Beefing Up Deforestation

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    Restaurant workers move a sign advertising the opening of a beef hotpot restaurant in Beijing, China. (AP/Mark Schiefelbein)
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    Cattle graze on land burned and deforested by cattle farmers near Novo Progresso, Para state, Brazil. The cattle industry in Brazil is a driver of destruction of the Amazon rainforest. (AP/Andre Penner)
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    Areas deforested for agriculture in the Mocajuba municipality in Para state, Brazil (AP/Eraldo Peres)
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    Cowboys manage a herd of cattle on a farm near the city of Rio Branco, Acre state, Brazil. (AP/Eraldo Peres)
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    Indigenous Tembe children play soccer in the Tenetehar Wa Tembe village in the Alto Rio Guama Indigenous territory in Para state, Brazil. (AP/Eraldo Peres)
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Beef sizzles on stoves, woks, and grills. Incomes in China grew in the last decade. More Chinese shoppers can afford the pricier meat. What does that have to do with deforestation of the Amazon rainforest? It comes down to globalization.

Globalization refers to the way that trade and technology connect the world’s countries and economies. China is the world’s biggest importer of beef, and Brazil is China’s biggest supplier. More beef moves from Brazil to China than between any other two countries.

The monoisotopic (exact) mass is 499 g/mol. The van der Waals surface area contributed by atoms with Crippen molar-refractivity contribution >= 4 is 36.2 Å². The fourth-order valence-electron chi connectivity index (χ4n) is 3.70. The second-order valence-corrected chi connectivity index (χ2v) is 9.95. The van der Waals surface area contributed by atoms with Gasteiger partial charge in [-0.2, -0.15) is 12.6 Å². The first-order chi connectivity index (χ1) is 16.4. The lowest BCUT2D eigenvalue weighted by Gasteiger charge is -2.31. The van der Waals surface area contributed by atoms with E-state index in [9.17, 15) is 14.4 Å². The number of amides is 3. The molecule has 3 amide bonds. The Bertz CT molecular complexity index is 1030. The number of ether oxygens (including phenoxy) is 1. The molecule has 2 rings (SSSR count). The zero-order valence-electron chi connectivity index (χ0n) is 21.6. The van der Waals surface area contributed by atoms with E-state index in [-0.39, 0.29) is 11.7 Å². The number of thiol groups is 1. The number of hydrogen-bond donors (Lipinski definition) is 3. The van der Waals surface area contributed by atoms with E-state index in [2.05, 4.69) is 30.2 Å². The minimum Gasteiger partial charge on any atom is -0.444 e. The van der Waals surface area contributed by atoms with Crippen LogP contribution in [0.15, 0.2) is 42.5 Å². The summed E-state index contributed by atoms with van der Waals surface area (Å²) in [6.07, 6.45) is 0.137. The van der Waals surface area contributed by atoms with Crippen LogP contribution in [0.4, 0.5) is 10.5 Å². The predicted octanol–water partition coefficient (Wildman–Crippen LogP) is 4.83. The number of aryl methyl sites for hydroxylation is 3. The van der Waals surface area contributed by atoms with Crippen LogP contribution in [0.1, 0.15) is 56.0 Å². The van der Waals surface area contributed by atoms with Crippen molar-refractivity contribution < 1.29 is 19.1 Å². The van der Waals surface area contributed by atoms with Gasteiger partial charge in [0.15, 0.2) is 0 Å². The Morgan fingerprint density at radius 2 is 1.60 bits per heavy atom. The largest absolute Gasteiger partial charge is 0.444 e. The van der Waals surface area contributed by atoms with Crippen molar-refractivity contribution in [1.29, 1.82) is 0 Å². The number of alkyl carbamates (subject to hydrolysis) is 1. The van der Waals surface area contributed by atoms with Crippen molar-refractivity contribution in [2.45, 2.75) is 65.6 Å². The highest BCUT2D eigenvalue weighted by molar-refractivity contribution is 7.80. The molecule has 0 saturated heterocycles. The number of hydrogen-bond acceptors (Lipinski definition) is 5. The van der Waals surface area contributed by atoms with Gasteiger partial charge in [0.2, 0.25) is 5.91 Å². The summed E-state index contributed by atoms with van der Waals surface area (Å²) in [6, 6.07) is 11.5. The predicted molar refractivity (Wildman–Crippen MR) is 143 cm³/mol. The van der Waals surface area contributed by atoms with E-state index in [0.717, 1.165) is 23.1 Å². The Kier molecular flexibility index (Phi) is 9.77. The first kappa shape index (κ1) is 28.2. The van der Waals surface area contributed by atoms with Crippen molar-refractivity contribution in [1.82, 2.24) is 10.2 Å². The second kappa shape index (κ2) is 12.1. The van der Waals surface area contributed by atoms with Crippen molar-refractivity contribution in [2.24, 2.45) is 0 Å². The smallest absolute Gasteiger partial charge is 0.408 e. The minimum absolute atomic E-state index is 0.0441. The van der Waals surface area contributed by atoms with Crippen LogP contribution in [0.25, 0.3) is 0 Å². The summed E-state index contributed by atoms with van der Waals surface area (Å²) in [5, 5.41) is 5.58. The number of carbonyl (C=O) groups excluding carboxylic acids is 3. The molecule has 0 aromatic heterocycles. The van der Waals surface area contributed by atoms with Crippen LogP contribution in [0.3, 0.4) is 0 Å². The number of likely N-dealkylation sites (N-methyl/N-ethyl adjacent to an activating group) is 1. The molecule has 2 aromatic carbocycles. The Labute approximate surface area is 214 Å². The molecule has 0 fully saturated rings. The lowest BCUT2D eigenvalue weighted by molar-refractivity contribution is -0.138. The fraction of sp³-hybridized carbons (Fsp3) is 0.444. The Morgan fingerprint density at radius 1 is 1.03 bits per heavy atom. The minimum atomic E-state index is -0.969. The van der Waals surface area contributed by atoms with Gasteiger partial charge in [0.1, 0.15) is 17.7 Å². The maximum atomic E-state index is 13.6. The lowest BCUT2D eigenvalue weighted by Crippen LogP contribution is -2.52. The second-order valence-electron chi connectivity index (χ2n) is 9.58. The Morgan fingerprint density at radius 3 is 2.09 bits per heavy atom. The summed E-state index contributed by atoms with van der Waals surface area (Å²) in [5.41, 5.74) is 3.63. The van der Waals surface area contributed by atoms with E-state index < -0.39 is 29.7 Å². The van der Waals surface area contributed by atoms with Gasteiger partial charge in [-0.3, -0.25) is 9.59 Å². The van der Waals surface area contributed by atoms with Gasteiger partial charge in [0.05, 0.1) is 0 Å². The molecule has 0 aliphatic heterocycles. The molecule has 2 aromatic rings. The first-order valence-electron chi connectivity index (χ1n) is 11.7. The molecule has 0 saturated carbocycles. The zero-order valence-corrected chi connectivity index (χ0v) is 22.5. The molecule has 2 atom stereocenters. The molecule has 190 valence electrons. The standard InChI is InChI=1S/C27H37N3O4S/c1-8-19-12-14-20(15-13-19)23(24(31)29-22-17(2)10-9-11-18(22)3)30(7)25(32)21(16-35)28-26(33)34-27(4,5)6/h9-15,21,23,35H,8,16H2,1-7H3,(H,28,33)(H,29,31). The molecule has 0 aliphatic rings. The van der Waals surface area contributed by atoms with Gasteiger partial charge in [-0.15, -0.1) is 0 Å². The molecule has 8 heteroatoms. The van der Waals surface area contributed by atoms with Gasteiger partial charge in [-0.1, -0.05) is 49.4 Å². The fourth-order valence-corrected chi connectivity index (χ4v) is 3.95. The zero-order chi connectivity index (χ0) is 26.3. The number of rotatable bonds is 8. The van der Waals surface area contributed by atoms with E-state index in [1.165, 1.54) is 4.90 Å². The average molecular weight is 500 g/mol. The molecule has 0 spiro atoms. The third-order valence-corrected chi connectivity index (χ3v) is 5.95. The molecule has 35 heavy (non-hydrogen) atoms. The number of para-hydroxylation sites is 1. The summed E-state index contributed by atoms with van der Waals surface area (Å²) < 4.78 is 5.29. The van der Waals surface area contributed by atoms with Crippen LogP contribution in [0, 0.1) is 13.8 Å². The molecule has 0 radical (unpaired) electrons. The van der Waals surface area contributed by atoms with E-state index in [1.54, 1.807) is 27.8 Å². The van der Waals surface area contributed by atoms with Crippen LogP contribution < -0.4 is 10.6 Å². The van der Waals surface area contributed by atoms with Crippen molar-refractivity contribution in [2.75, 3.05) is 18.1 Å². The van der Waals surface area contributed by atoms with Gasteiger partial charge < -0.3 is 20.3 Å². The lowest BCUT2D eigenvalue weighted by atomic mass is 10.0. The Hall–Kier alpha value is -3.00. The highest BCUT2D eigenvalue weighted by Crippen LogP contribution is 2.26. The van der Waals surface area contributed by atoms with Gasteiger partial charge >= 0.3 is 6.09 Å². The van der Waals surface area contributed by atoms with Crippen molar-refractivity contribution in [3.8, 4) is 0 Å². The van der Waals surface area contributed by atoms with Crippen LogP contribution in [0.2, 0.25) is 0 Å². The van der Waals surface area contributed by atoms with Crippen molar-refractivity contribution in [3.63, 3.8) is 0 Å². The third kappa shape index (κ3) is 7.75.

But the Brazilian cattle industry is a major driver of the destruction of the Amazon rainforest. Cattle ranchers have long cleared land to turn it into pasture. In the 1960s, the Brazilian government incentivized land clearing and development. People migrated there to farm. They were trying to earn a living.

But they also brought harm to the area. The rainforest absorbs carbon dioxide from the air and produces oxygen. Its billions of trees suck groundwater and release it into the air through leaves. Cutting many trees disrupts the water cycle across Latin America and perhaps even as far as the midwestern United States. Deforestation pushes native tribes as well as thousands of plant and animal species out.

The Brazilian Amazon lost more than 4,000 square miles of rainforest last year. That’s the equivalent of nearly 3,000 soccer fields each day.

A third country is involved too: the United States. Utah-based PMI Foods shipped more than $1.7 billion in Brazilian beef over the last decade—more than 95% of it to China.

PMI gets more of its Brazilian beef from Brazil-based meat processing giant JBS SA than from anywhere else. In reports released between 2018 and 2023, Brazilian prosecutors found that JBS purchased huge numbers of cattle raised on illegally deforested land.

What can be done? Daniel Azeredo is a Brazilian federal prosecutor who has led crackdowns on illegal deforestation in the beef industry. He says that companies should avoid suppliers that violate environmental laws.

“The entire industry that buys those animals, that sells leather or meat, must make sure that [it doesn’t] allow products from areas of illegal deforestation,” Azeredo says.

That likely won’t solve the problem on its own. “The biodiversity is rich, but so many people are very poor,” explains soil scientist Judson Ferreira Valentim. “We can’t protect the rainforest without addressing the poverty of the Amazon.”

Why? Our world grows more and more interconnected. What happens in one country may affect another—or even the entire globe.

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